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NMM 10275.  Guitar by Gibson Mandolin-Guitar Manufacturing Company, Kalamazoo, 1924.
Style L-3, Concert Size (13-3/4").  Serial number 80892. 
Ex coll.:  Josephine M. Spears, St. Paul, Minnesota.  Board of Trustees, 2002.

Testimonials from teacher-dealers and pictures of the ensembles they coached featured prominently in Gibsonís early marketing materials. By setting up endorsement deals and exclusive sales territories for prominent local musicians, Gibson could ensure that their instruments were getting in the hands of local students and musical ensembles. The enormous popularity of plectrum ensembles through the 1930s ensured the rapid growth of the company. NMM 10275 was sold by Albert Bellson, Gibson artist-endorser, to his student, Josephine Spears, a dry goods clerk, on December 22, 1926.

NMM 10275. Guitar by Gibson Mandolin-Guitar Manufacturing Company, Kalamazoo, 1924.


Peghead on Gibson guitar

Albert Bellson, originally Alfonso Balassone from St. Angelo, Italy, was trained in the classical Italian mandolin tradition, but readily adopted American instruments, along with his brothers, Louis and Julius. The three Bellson brothers were top Gibson dealers in the St. Paul/Minneapolis area, as well as soloists and touring musicians. Albert remained an influential teacher through the 1960s and coached many generations of players, including current mandolin soloists: Peter Oshtroushko, who briefly studied guitar with Albert Bellson (and who swears by his Gibson Style A mandolin) and Richard Walz, who has explored the mandolinís classical Italian roots through the works of Bellsonís own teacher, Giuseppe Pettine, as well as historical performance practices of the 18th century. Louis Bellsonís son of the same name later became a famous jazz drummer, and Julius Bellson worked at Gibson as the company historian for many years.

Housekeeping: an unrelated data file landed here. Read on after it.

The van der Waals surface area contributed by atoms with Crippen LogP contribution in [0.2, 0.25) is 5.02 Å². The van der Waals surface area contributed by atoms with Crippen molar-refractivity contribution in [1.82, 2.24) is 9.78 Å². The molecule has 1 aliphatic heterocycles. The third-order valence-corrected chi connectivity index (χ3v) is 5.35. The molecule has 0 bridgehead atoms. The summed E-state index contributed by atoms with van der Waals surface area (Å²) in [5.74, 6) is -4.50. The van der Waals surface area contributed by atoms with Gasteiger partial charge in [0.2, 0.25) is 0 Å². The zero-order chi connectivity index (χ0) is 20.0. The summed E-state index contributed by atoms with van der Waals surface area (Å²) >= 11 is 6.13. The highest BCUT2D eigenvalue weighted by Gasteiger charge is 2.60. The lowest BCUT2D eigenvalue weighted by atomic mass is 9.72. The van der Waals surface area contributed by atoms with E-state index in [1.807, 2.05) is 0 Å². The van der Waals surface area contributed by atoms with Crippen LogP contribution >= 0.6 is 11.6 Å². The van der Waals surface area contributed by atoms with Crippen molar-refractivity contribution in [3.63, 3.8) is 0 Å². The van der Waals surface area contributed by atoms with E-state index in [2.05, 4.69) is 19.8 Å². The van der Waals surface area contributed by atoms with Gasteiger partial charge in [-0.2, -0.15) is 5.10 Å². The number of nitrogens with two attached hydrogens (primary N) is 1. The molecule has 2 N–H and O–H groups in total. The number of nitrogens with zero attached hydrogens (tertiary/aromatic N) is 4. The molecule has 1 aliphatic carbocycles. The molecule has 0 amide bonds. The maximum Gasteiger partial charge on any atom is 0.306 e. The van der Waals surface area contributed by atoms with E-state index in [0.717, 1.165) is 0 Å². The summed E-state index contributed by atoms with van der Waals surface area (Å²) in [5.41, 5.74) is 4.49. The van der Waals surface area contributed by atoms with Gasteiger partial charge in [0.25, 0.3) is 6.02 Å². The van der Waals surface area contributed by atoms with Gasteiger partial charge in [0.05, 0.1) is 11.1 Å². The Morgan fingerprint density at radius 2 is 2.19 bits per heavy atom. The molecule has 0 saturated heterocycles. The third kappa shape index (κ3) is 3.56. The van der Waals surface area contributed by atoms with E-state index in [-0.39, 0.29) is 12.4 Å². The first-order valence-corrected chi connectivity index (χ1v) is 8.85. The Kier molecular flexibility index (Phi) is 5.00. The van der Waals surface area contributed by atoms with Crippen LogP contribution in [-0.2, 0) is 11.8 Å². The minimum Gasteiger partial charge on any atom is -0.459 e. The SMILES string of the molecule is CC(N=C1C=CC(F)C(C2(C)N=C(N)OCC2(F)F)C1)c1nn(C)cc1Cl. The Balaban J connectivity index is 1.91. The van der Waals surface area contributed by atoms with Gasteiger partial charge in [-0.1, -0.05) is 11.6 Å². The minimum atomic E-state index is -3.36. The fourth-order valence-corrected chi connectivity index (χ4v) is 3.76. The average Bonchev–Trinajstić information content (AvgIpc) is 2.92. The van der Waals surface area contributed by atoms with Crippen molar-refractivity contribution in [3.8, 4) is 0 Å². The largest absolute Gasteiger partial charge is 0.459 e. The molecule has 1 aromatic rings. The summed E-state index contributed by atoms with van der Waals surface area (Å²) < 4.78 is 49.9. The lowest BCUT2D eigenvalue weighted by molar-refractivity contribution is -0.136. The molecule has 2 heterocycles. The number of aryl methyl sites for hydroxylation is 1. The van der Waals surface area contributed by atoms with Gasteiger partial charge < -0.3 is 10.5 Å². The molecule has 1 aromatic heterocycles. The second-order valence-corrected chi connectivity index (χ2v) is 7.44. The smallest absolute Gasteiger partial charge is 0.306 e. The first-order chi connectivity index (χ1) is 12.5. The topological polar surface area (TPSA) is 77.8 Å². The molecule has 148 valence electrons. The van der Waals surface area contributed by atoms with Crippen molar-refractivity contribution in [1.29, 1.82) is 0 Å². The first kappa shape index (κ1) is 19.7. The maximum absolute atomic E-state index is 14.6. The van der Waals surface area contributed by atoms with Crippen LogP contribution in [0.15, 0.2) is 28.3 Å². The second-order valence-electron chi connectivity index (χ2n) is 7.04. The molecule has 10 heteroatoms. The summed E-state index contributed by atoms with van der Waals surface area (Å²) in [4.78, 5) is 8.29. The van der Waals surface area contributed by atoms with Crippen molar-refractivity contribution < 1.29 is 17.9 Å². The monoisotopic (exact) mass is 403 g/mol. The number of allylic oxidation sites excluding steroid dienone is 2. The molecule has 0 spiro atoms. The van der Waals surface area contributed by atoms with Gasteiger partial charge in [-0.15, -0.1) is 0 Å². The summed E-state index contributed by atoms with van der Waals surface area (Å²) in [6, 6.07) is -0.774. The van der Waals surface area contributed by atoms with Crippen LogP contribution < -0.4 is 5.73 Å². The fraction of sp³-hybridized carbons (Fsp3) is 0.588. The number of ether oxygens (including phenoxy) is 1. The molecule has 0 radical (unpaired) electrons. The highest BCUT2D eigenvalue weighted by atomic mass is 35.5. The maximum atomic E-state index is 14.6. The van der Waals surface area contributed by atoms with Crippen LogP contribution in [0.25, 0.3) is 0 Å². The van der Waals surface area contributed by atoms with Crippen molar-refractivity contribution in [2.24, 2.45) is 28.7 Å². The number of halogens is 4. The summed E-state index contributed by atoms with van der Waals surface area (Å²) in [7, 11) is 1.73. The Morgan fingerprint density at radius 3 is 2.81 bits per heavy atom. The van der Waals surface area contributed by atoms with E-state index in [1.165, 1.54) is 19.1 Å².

Gibson's Label, Seen Through Soundhole

Label of guitar by Gibson Mandolin-Guitar Manufacturing Company, Kalamazoo, 1924.


Literature:  "A Long Stay in a Clean Closet:  1924 Gibson L-3," 20th Century Guitar Magazine (August 2002), p. 56.

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